Investigating Erosion and Deposition

Earth ecoSTEM Kit Materials Used: Mini-Stream Tables and Trowels

ENGAGE - Students Observe This Phenomenon


GATHER Energy Investigations


graphic organizer summarizing learning process for this activity

EXPLORE a Kit-Supported Learning Experience

Working in teams of 4, students will use the included mini-stream tables to explore the processes of erosion, deposition and weathering, in an attempt to recreate the forces and processes that they think formed this canyon andthis delta. Then they will research the formation of these two Georgia landscapes: Providence Canyon and the Altamaha River delta, and compare historical accounts to their own explanations or claims.


Students can complete the Breaking It Down: Weathering and Erosion lesson from public television series Nature, in which they perform a series of experiments to demonstrate and compare mechanical and chemical weathering, erosion, and deposition.  They can also explore:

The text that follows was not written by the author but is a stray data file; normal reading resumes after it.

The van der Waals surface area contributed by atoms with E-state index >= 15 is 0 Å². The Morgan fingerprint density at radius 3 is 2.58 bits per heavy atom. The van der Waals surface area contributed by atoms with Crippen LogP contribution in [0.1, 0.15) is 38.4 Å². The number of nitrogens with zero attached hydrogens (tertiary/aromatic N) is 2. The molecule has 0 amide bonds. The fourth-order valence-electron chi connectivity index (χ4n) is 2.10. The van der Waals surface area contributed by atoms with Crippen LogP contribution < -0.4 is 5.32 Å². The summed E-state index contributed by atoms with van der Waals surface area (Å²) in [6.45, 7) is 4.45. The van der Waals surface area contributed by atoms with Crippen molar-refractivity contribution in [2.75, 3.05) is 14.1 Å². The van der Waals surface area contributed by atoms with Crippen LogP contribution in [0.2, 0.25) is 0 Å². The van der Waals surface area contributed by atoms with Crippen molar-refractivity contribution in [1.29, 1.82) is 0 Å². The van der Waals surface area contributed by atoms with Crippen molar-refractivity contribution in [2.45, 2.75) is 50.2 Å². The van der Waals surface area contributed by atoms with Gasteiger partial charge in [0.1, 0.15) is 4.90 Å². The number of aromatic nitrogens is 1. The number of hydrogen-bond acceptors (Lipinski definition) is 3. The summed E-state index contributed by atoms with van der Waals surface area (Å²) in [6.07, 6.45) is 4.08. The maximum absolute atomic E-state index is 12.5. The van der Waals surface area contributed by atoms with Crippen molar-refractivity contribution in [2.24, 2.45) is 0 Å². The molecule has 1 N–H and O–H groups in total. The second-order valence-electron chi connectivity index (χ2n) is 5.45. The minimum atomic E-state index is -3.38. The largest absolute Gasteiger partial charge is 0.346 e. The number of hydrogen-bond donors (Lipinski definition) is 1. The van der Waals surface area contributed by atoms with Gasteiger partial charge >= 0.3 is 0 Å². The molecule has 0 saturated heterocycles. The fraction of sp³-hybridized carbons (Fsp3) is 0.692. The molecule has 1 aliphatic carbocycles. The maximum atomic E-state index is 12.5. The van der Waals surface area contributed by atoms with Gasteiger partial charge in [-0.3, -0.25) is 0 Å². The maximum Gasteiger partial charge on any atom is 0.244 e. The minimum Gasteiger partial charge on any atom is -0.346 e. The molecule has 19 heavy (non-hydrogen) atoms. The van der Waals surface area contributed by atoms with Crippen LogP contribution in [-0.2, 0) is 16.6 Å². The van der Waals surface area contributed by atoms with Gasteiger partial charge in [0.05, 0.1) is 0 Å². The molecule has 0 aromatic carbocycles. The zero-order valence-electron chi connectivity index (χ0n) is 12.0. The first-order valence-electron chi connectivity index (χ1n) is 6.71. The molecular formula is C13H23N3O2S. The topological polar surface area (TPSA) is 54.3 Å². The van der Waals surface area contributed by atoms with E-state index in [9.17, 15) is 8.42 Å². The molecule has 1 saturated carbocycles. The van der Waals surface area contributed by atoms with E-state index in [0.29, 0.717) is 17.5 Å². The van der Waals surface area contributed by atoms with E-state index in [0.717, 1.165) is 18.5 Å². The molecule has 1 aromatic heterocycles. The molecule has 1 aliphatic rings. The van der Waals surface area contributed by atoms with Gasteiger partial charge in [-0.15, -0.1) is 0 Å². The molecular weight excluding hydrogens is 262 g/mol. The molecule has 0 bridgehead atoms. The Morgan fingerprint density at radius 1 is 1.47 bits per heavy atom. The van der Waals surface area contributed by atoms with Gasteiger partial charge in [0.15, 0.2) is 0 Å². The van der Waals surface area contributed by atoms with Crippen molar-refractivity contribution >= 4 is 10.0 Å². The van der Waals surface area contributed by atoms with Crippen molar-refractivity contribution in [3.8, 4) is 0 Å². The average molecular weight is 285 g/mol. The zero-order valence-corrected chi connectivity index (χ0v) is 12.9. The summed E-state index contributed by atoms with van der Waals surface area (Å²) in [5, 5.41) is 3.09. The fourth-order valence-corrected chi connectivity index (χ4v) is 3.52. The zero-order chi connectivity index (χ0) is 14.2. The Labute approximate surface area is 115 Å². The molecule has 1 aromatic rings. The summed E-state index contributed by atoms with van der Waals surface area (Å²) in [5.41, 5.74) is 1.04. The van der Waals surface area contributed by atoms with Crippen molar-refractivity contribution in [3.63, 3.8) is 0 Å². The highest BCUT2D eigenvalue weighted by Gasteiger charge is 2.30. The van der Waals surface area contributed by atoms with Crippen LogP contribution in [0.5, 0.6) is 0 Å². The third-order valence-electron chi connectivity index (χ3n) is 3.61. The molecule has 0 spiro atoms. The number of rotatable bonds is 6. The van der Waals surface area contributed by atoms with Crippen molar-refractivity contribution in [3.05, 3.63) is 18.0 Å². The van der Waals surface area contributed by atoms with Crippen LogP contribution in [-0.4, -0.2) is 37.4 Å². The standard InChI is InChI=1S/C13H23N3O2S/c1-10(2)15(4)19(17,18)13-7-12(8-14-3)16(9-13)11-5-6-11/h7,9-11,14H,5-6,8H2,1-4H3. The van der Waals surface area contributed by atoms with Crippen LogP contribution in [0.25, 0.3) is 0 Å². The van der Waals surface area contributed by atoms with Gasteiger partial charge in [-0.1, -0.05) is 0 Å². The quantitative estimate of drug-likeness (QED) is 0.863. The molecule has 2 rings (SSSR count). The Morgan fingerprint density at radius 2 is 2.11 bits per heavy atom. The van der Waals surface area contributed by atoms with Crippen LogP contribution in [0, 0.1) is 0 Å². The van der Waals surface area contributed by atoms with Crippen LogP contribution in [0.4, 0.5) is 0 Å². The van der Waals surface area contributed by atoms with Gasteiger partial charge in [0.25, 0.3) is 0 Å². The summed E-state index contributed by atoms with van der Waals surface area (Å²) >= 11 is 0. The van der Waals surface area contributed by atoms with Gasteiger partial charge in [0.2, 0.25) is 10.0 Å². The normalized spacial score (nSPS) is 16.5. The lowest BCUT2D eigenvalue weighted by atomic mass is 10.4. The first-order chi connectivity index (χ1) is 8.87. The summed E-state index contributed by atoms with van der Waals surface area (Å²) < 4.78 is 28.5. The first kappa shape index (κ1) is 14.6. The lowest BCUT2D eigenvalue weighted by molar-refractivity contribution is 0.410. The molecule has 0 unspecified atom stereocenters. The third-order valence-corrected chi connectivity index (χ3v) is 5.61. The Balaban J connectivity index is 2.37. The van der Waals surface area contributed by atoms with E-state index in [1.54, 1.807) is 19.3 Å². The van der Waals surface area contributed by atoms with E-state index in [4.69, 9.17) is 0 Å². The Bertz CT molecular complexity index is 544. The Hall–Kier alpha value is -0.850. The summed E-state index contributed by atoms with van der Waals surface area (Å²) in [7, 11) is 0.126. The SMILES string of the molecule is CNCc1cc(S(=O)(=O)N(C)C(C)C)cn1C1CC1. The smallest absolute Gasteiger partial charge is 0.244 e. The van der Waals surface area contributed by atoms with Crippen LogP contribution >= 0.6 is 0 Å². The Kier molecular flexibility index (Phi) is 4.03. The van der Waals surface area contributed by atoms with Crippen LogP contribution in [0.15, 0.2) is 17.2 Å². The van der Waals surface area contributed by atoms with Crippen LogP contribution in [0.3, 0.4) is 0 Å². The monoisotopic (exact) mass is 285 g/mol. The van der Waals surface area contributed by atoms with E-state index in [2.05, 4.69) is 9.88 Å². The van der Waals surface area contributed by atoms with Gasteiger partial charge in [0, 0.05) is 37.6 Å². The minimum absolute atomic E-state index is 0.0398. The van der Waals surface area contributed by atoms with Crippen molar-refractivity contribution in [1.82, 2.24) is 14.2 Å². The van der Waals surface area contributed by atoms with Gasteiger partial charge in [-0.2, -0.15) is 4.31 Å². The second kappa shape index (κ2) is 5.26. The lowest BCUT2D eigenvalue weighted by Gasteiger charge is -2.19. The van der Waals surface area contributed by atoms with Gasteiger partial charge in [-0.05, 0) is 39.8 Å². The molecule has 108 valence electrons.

Why rivers have deltas from MinuteEarth


Students should be able to distinguish among constructive and deconstructive forces (weathering, erosion, and deposition) and to demonstrate understanding by sorting cards with this illustrated quizlet and playing Weathering and Erosion Jeopardy with the class. Reteaching can be done with the Shape it Up interactive game on geological processes from AAAS.


Students can learn more about the Dust Bowl, including its causes and solutions, by exploring resources at the end of CPF’s Dust Bowl & the Dirty Thirties lesson.  These Best Practices for Soil Conservation provide strategies that students can model in the school garden. Virtual River is an online sumulation challenge.



After making sense of a core idea by engaging in science or engineering practices through the lens of crosscutting concepts, students revise their original explanations of a phenomenon.


Students may propose solutions and choose a project such as identifying erosion and deposition on school grounds and mitigating it.